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Dalva’s Not-So-Secret Back Bar the Hideout Sneaks Back Open For the First Time in Years

It’s pretty much exactly the same as ever, owners Erik Reichborn-Kjennerud and Eric Ochoa reassure fans

The bar at the Hideout with red walls and dim lighting. Nicola Parisi
Lauren Saria is the editor of Eater SF and has been writing about food, drinks, and restaurants for more than a decade.

Eight months after well-loved Mission bar Dalva swung back open with a fresh look and a slew of new cocktails, there’s more good news for fans of the storied watering hole: Longtime owner Erik Reichborn-Kjennerud and newer partner Eric Ochoa are ready to reopen the Hideout, that bar-within-a-bar burrowed in the back of the space. The duo’s been busy working on updating the Hideout — but before anyone starts wringing their hands about the changes, know the owners insist customers won’t even realize they tweaked anything. “It’s going to look basically the same,” Reichborn-Kjennerud says simply.

In fact, the biggest change will be the menu, which now encompasses a dozen classic cocktails ranging from an icy gin martini to a whiskey-laced Gold Rush along with a tempting list of spirits. As fans will remember, back before the pandemic the Hideout served as a more inventive counterbalance to Dalva itself, which served pleasingly divey vibes. But now that the front bar sports a groovy orange mural and that sexy light oak bartop — plus its own menu of a dozen full-on craft cocktails — the owners say they’ve basically inverted the two. That means the Hideout is where you’ll be able to find the dark and moody dive bar energy, and the owners hope it’ll be a place where industry folks hang after work, sipping “classic cocktails done with really good booze,” Reichborn-Kjennerud describes.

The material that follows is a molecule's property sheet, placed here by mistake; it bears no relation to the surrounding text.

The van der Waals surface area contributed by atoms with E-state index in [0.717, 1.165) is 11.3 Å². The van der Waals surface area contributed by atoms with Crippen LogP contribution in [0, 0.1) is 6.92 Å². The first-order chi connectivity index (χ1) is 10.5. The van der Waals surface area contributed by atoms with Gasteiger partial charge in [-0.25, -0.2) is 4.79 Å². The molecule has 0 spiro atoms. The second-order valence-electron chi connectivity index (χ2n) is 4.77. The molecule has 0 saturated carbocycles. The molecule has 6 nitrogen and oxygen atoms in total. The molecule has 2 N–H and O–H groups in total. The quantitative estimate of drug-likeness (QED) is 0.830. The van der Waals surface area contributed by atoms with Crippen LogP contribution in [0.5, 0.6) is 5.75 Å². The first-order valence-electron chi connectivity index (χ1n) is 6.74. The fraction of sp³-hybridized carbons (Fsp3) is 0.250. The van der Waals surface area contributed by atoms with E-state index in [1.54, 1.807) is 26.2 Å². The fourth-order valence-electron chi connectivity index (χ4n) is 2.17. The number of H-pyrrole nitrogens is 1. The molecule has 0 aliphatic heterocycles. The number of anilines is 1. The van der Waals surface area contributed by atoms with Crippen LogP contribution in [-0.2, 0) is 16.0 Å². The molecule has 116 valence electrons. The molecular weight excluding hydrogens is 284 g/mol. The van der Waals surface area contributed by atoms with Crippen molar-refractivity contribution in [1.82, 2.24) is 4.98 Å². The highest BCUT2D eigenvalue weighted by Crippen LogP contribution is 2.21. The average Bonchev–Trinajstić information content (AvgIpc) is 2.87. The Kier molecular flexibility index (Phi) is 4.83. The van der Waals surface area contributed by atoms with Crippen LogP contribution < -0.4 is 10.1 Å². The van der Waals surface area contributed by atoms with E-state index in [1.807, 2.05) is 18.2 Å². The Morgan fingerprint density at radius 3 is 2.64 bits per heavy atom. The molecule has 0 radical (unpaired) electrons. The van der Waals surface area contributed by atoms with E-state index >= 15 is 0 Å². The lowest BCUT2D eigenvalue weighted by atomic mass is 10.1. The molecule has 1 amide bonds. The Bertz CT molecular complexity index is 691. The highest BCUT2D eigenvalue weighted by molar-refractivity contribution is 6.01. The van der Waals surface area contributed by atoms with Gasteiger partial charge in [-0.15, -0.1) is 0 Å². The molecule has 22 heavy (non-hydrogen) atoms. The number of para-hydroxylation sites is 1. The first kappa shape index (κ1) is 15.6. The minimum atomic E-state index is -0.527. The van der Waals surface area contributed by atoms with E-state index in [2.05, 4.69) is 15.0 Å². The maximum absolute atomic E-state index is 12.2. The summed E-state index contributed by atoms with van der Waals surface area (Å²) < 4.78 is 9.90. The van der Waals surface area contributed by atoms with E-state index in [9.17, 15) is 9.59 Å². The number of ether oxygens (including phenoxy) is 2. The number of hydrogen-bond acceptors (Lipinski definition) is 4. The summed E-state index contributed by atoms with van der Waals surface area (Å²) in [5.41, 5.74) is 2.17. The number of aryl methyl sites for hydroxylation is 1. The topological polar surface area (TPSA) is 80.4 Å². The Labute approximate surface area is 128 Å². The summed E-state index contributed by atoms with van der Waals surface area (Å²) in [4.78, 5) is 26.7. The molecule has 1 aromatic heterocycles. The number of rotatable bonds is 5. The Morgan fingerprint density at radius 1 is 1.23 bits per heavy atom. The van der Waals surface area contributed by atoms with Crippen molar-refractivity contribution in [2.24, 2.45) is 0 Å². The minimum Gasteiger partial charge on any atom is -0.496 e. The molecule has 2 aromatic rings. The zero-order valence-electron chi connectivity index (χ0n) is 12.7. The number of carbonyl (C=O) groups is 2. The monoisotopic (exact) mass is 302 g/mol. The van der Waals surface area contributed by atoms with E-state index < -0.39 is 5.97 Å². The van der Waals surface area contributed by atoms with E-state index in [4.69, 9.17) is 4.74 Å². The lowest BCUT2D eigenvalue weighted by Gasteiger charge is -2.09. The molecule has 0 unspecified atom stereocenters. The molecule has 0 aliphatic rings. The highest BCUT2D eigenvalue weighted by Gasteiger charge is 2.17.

While the front bar offers table service and an expansive menu, back in the Hideout bartenders will work with a more limited number of spirits and modifiers. It’s not exactly a small space — there are some 40 seats between the down and upstairs including six stools at the bar itself — but customers will be getting up to fetch their own drinks. “It’s going to be hot and sweaty and crowded, hopefully, and more casual,” Reichborn-Kjennerud says. The space will also be available for private parties and other events; there are already some plans for a fun pop-up in the works, so stay tuned for more on that soon.

And in case you’re planning on scrutinizing the space to try to determine what adjustments the owners made, the months of renovations were centered around wanting to make the bar work better for the staff, they say; the kind of behind-the-scenes infrastructure updates that aren’t even worth mentioning to customers since they won’t be noticeable from their side of the stick. “From what we saw, people want to come to the Hideout just for the space,” Reichborn-Kjennerud says. And hopefully they still will.

The Hideout reopens on Friday, August 19 and will be open on Fridays and Saturdays from 8 p.m. to close.

A view of the red walls inside the Hideout with round tables and two painting hanging above. Nicola Parisi
Nicola Parisi
Nicola Parisi
Nicola Parisi


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